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Oswego Lake access is focus of group

The city has convened a work group to look at whether questions about access to Oswego Lake should be addressed as a committee works on a lengthy update of Lake Oswego's comprehensive plan.

The lake has long been off-limits to the general public. But questions have surfaced about whether those rules have legal roots.

Although citizens can use the city's seasonal swim park, only those who own property on the lake's edge and those with access to easements - essentially private swim areas, docks and beaches - can touch the water. That rule dates to the city's historical transformation from an iron town to a resort community.

The lake is controlled by the Lake Oswego Corporation. Oregon Iron and Steel deeded the property to Lake Corp. decades ago, when the body of water was much smaller. Today's 415-acre Oswego Lake is three times its original size, by some estimates.

About 690 lakeside property owners are active shareholders in the corporation. Another 11,000 to 12,000 city residents have access to the lake through deeded easements.

But Michael Blumm, a Lewis and Clark Law School professor who has taught natural resources and property law courses for more than three decades, recently sent a letter to city officials outlining his belief that the lake should be open to the public.

'I am quite convinced the public has a right to access Oswego Lake for recreational purposes, regardless of whether there is private ownership of the bed of the lake, and regardless of whether there is federal regulatory jurisdiction over the lake,' Blumm wrote. 'In fact, if the city of Lake Oswego were to deny the public acess to the lake from municipally owned lands, I believe that denial would violate the state's public trust doctrine.'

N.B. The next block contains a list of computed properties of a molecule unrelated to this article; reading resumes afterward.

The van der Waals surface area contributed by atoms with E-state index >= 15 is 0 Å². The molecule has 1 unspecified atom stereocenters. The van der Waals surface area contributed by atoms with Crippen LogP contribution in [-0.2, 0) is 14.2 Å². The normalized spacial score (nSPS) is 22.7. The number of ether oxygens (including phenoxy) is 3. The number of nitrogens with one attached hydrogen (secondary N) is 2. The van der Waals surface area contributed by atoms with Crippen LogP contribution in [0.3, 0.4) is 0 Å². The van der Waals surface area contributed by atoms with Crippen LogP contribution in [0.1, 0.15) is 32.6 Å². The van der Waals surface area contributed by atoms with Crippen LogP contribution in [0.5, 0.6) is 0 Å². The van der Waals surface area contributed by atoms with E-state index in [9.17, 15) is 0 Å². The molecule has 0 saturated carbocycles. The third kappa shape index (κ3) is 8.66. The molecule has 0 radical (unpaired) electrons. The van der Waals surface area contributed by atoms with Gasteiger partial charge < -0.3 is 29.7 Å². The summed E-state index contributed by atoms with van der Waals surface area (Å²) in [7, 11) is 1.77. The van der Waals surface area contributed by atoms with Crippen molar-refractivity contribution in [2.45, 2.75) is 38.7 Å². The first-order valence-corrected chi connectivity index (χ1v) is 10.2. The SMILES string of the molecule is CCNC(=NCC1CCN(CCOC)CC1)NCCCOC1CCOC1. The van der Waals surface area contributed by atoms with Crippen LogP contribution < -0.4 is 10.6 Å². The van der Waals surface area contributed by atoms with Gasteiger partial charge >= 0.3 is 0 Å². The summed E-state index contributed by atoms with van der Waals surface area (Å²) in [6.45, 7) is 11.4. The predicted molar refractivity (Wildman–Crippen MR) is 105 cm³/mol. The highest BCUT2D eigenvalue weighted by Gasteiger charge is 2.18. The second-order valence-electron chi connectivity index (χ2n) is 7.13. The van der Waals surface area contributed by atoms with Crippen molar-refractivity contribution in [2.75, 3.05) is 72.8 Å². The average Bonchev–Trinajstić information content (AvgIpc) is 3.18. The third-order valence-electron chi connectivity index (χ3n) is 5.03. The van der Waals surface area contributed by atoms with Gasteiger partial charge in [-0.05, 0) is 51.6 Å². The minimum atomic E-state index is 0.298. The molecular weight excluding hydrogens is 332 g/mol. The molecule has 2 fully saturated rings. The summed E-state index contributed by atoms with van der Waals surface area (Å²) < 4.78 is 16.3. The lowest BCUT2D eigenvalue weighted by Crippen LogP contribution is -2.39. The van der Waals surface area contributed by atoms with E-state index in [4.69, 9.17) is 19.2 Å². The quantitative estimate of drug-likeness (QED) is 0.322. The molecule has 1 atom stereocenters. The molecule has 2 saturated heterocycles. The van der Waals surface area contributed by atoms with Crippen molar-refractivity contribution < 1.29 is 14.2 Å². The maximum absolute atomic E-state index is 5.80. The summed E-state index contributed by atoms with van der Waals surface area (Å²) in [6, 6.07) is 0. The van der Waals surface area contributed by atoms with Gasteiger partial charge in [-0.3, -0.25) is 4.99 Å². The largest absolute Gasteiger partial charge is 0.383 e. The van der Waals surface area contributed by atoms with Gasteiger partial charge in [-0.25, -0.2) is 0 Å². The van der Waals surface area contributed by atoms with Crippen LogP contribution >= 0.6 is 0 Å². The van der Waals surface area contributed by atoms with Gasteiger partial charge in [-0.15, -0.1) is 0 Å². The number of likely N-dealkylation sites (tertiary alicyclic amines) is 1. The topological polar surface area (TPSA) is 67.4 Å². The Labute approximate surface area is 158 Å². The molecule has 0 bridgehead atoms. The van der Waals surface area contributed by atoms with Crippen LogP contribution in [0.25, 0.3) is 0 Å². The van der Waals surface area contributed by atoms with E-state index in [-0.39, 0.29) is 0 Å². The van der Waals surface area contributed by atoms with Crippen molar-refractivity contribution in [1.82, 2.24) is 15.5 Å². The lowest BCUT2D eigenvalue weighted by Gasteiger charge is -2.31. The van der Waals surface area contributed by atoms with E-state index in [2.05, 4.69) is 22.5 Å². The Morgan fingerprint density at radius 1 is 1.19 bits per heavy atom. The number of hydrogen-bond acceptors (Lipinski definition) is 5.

He also believes the public has a right to cross private uplands to access the lake, though if nothing else, Blumm wrote, citizens should have access from city-owned properties on the water.

He said the city should adopt a policy 'allowing public access to Oswego Lake in order to comply with state law' as well as statewide planning goals identified in the comprehensive plan. 'Otherwise, the city will risk lengthy and expensive litigation.'

The work group is made up of four volunteers from the comprehensive plan citizen advisory committee. They will analyze public input received so far on the lake access issue and consider whether it fits within the comprehensive plan update or would be part of a different process.

City neigborhood planner Sarah Selden stressed that the group's purpose is not to consider whether to provide lake access to the public, but instead to look at whether that question should be considered during work on the comprehensive plan.

Recommendations are expected at an upcoming meeting of the entire citizen advisory committee.

The work group will meet at 6 p.m. Wednesday, Jan. 18, at Lake Oswego City Hall, 380 A Ave.



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